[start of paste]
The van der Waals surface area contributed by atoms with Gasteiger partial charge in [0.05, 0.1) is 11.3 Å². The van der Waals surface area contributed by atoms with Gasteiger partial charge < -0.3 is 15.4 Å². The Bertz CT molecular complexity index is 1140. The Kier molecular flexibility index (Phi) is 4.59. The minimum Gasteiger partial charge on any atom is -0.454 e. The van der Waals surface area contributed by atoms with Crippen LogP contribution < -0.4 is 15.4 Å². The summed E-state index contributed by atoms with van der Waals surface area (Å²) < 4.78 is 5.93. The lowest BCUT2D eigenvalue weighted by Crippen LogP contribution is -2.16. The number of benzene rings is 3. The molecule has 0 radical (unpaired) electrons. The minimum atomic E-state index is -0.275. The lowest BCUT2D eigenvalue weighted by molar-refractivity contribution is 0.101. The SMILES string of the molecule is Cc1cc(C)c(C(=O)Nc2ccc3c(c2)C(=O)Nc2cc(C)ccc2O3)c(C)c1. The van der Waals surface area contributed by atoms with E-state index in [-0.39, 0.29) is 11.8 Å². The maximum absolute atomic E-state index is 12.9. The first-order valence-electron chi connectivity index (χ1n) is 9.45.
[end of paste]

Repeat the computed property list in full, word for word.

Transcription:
The van der Waals surface area contributed by atoms with Gasteiger partial charge in [0.05, 0.1) is 11.3 Å². The van der Waals surface area contributed by atoms with Gasteiger partial charge < -0.3 is 15.4 Å². The Bertz CT molecular complexity index is 1140. The Kier molecular flexibility index (Phi) is 4.59. The minimum Gasteiger partial charge on any atom is -0.454 e. The van der Waals surface area contributed by atoms with Crippen LogP contribution < -0.4 is 15.4 Å². The summed E-state index contributed by atoms with van der Waals surface area (Å²) < 4.78 is 5.93. The lowest BCUT2D eigenvalue weighted by Crippen LogP contribution is -2.16. The number of benzene rings is 3. The molecule has 0 radical (unpaired) electrons. The minimum atomic E-state index is -0.275. The lowest BCUT2D eigenvalue weighted by molar-refractivity contribution is 0.101. The SMILES string of the molecule is Cc1cc(C)c(C(=O)Nc2ccc3c(c2)C(=O)Nc2cc(C)ccc2O3)c(C)c1. The van der Waals surface area contributed by atoms with E-state index in [-0.39, 0.29) is 11.8 Å². The maximum absolute atomic E-state index is 12.9. The first-order valence-electron chi connectivity index (χ1n) is 9.45.